To explore the rise of edible flowers in modern cuisine, we speak with Glen Cheynier, the General Manager of Wesh Grow. Located in a repurposed underground parking space in Paris, this innovative urban farm is a proud member of the Kroptek Network. Glen shared insights into the growing prominence of edible flowers, not only as an aesthetic enhancement to dishes but as unique capsules of flavour.
Edible flowers have been a popular dietary staple especially in countries like China where their use dates back to 3000 BCE. More recently, edible flowers have faded into the domain of exclusive top-tier chefs, however they are making a notable re-entrance into mainstream culinary scenes. With their delicate tastes and striking looks, edible flowers such as Dahlia, Cornflower and Hibiscus are gaining global appeal, and certain blooms, like chamomile also boast medicinal benefits. In the future we hope to see flowers harnessed to their fullest extents, with natural properties spanning from vibrant dyes to healing skincare treatments.
The Wesh Grow Approach
Wesh Grow have mastered eight varieties of edible flowers but are ambitiously perfecting another 10. Glen notes that selecting varieties requires a delicate balance between agronomical viability and a sound business model. Whilst there are hundreds of edible flower varieties he is focussed on cultivating varieties which produce lots of blooms. Some of the flowers they’ve cultivated with success include Viola, Marigolds, Dianthus, Snapshots, Horatio, Begonias, Oxalis, and Hyssop, among others.
Wesh Grow’s controlled environment, enriched with advanced LED lighting from Kroptek, provides the flowers with the precise care and conditions they need. “Things grow extremely well”, says Glen, but as a priority Wesh Grow select the most efficient flowers which promise abundant blooms to ensure the optimisation of energy usage. Glen’s insight speaks to an important approach for commercial indoor growing. Whilst CEA can facilitate all kinds of crops, energy hungry produce should not become an industry norm.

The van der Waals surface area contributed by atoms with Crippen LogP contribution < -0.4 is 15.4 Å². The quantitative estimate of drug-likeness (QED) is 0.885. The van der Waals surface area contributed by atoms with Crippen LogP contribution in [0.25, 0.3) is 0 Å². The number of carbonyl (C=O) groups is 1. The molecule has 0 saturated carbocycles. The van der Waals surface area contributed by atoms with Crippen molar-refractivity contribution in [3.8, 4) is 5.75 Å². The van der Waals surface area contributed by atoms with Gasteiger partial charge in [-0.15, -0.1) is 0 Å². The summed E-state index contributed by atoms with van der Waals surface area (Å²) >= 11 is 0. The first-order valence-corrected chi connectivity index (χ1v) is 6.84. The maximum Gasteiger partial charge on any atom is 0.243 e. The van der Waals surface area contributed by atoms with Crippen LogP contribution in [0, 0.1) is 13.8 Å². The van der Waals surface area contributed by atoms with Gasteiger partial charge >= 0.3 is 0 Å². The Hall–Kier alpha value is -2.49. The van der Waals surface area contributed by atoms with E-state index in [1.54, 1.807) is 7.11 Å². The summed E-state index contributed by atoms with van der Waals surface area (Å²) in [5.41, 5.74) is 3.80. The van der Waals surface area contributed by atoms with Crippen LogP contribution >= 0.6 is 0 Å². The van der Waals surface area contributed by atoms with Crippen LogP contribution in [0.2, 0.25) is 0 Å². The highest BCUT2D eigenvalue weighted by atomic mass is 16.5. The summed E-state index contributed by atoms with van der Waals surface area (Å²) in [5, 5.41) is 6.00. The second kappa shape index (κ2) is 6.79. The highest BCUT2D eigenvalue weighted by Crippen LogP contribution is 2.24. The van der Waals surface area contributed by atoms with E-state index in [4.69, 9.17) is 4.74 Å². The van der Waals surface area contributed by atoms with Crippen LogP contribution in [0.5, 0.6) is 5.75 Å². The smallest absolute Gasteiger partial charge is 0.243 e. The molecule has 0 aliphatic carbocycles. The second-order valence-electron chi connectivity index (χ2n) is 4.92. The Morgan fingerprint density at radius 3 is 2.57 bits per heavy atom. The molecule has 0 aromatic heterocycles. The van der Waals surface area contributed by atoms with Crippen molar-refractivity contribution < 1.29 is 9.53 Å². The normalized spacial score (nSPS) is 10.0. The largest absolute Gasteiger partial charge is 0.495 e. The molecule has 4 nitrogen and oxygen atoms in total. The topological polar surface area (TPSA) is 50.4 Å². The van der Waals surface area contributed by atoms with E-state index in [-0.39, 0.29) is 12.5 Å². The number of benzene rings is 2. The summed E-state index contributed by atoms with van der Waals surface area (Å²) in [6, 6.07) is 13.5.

Introducing Kroptek’s Racking System at Wesh Grow
Always looking to elevate their operations, Wesh Grow is gearing up to integrate Kroptek’s Racking System into their flower farm. This deep-water culture (DWC) system, a deviation from their traditional ebb and flow method, is expected to optimise growth for their top-selling products. By doing so, Glen hopes to increase their product yields, extend their flowers’ health and life, and ultimately, drive profitability.
However, Glen is not stopping there. He also plans to utilise the new system to test grow varieties that have historically posed challenges, such as daisies and cornflowers. Growing edible flowers presents unique challenges when compared to herbs or leafy greens. Glen explains “flowers come with longer lifecycles. While microgreens can be grown and harvested very quickly, flowers take the same time to merely begin their blooming phase”. This prolonged growth cycle not only increases the risk of disease and pests but also means a higher economic impact if a batch fails, given the time investment. Still, Glen maintains that growing edible flowers indoors is easier than conventional outdoor agriculture.
Despite its challenges, Glen sees a rising demand for locally produced edible flowers. Typically, these flowers are imported from distant countries, making them either non-local or non-seasonal. Wesh Grow’s approach uniquely combines the benefits of both. By growing flowers indoors, they can offer fresh, local produce year-round, a significant advantage, especially in urban hubs like Paris. Glen concludes that there’s no denying its burgeoning potential, especially in the edible flower sector.
All Photo Credits to: Camille Coquet